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A revealing history of Colorado Journalism

Jul 21

History of Denver News

The History of Denver News

The Denver Post traces its origins to the late 1800s in which a young man named Thomas Hoyt founded it as a community newspaper. In fact, Denver was home to the first African-American presidential candidate, Barack Obama. Despite his modest success however, there have been numerous negatives for the Denver Post over the years. This article examines the history of Denver's local newspapers including the rise and decline of the Rocky Mountain News and Hoyt’s influence on the city’s media.

Rocky Mountain News became a tabloid

The well-known tale of how Rocky Mountain News became a tabloid newspaper, is not shocking. The newspaper published a number of articles in the 1990s which claimed Fred Bonfils, a political rival of using blackmail to intimidate fellow Democrats. The controversy caused a national outcry. Bonfils was detained and tried for contempt. After the Rocky Mountain News published the article, Bonfils assaulted its editor and then was accused of beating Sen. Thomas Patterson with an electric cane. The Denver Daily News continued its campaign to eliminate the city's most infamous bad man. This campaign lasted for nearly 10 years. The first issue of the newspaper published in April 1859, two years prior to the time that Colorado became an independent state. The newspaper was founded in 1859 two years before Abe Lincoln was elected president and seventeen years prior to the time the state was admitted to the union. The Rocky was well-known for its actions on corrupt officials and criminal bosses. In 1885, the Rocky newspaper was named the Best Newspaper in Denver, and its first Pulitzer Prize in photography was given to the Rocky. Rocky and The Post also agreed to join their circulation, advertising, and production departments. U.S. Attorney General Janet Reno granted The Rocky an JOA. The Rocky Mountain News was an influential tabloid newspaper in Denver which was established in the latter part of the 1800s. It was plagued with problems but eventually grew to be a well-known tabloid. After World War II, Editor Jack Foster was sent to Denver to shut down the paper. In the following years the Rocky Mountain News changed to tabloid format and doubled its circulation. At the close of that time, it was an all-day newspaper with a circulation of more than 400,000. The Rocky Mountain News was purchased by the E. W. Scripps Company in 1926. Despite losing $16 million in the year prior, it was profitable. In 1987, it was bought by William Dean Singleton's MediaNews Group. The newspaper was in a constant fight with the Denver Post for the audience. MediaNews Group purchased the Denver Post and the Rocky Mountain News in 1987. William Byers brought a printing machine to Denver and began writing the Rocky Mountain News. The Rocky Mountain News and the Denver Tribune followed. These publications were tightly dependent on power and respect, so they were not able to be criticized by anyone else. It was not until the 1920s that Rocky Mountain News became a tabloid in Denver. Despite these difficulties, the Rocky Mountain News was still the first newspaper to expose the corruption of its leadership and to bias its information. The Rocky Mountain News was first published in 1859. It is the oldest daily newspaper of the state. It started publishing daily editions in 1859. The Rocky Mountain News was changed from broadsheet format into a tabloid format after Scripps Howard bought it. It is still owned by Scripps Howard. The sale was done to avoid conflicts of interests between two entities operating in the same market.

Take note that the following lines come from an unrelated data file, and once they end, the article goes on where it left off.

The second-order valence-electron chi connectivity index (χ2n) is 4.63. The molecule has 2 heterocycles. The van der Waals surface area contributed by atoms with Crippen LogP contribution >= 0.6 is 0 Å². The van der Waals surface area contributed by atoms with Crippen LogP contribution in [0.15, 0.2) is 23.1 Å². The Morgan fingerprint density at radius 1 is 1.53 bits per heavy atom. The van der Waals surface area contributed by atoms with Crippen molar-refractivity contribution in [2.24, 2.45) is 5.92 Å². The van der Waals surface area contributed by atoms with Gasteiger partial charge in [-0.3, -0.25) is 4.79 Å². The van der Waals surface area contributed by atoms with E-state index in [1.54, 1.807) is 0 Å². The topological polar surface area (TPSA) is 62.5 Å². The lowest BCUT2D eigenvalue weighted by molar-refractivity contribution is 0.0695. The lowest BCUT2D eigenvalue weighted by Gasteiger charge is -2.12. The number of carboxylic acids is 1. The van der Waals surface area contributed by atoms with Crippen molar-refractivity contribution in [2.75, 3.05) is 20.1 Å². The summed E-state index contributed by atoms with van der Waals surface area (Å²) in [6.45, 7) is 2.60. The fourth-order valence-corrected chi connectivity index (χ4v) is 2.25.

The decline of the Denver Post